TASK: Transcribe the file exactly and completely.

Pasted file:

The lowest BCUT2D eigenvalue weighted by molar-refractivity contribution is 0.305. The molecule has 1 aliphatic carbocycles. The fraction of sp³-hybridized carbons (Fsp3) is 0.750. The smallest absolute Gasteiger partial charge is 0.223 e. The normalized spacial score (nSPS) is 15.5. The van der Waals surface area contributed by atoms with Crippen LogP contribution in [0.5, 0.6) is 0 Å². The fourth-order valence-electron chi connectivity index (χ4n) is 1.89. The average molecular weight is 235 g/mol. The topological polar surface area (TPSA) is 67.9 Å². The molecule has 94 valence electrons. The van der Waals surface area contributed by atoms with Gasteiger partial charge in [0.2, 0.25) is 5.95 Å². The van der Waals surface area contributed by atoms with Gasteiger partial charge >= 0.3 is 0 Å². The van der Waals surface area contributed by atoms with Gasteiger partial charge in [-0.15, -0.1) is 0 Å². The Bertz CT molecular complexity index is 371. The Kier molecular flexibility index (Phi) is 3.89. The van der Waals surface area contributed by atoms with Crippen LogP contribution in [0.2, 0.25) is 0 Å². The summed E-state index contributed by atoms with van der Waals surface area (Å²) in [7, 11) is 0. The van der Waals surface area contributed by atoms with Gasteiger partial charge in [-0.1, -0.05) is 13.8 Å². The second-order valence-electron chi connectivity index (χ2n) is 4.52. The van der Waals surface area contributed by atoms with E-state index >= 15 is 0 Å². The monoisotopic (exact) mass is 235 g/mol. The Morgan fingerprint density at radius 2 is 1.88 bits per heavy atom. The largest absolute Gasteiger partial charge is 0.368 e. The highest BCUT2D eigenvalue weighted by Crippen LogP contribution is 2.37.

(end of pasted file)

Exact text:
The lowest BCUT2D eigenvalue weighted by molar-refractivity contribution is 0.305. The molecule has 1 aliphatic carbocycles. The fraction of sp³-hybridized carbons (Fsp3) is 0.750. The smallest absolute Gasteiger partial charge is 0.223 e. The normalized spacial score (nSPS) is 15.5. The van der Waals surface area contributed by atoms with Crippen LogP contribution in [0.5, 0.6) is 0 Å². The fourth-order valence-electron chi connectivity index (χ4n) is 1.89. The average molecular weight is 235 g/mol. The topological polar surface area (TPSA) is 67.9 Å². The molecule has 94 valence electrons. The van der Waals surface area contributed by atoms with Gasteiger partial charge in [0.2, 0.25) is 5.95 Å². The van der Waals surface area contributed by atoms with Gasteiger partial charge >= 0.3 is 0 Å². The van der Waals surface area contributed by atoms with Gasteiger partial charge in [-0.15, -0.1) is 0 Å². The Bertz CT molecular complexity index is 371. The Kier molecular flexibility index (Phi) is 3.89. The van der Waals surface area contributed by atoms with Crippen LogP contribution in [0.2, 0.25) is 0 Å². The summed E-state index contributed by atoms with van der Waals surface area (Å²) in [7, 11) is 0. The van der Waals surface area contributed by atoms with Gasteiger partial charge in [-0.1, -0.05) is 13.8 Å². The second-order valence-electron chi connectivity index (χ2n) is 4.52. The van der Waals surface area contributed by atoms with E-state index >= 15 is 0 Å². The monoisotopic (exact) mass is 235 g/mol. The Morgan fingerprint density at radius 2 is 1.88 bits per heavy atom. The largest absolute Gasteiger partial charge is 0.368 e. The highest BCUT2D eigenvalue weighted by Crippen LogP contribution is 2.37.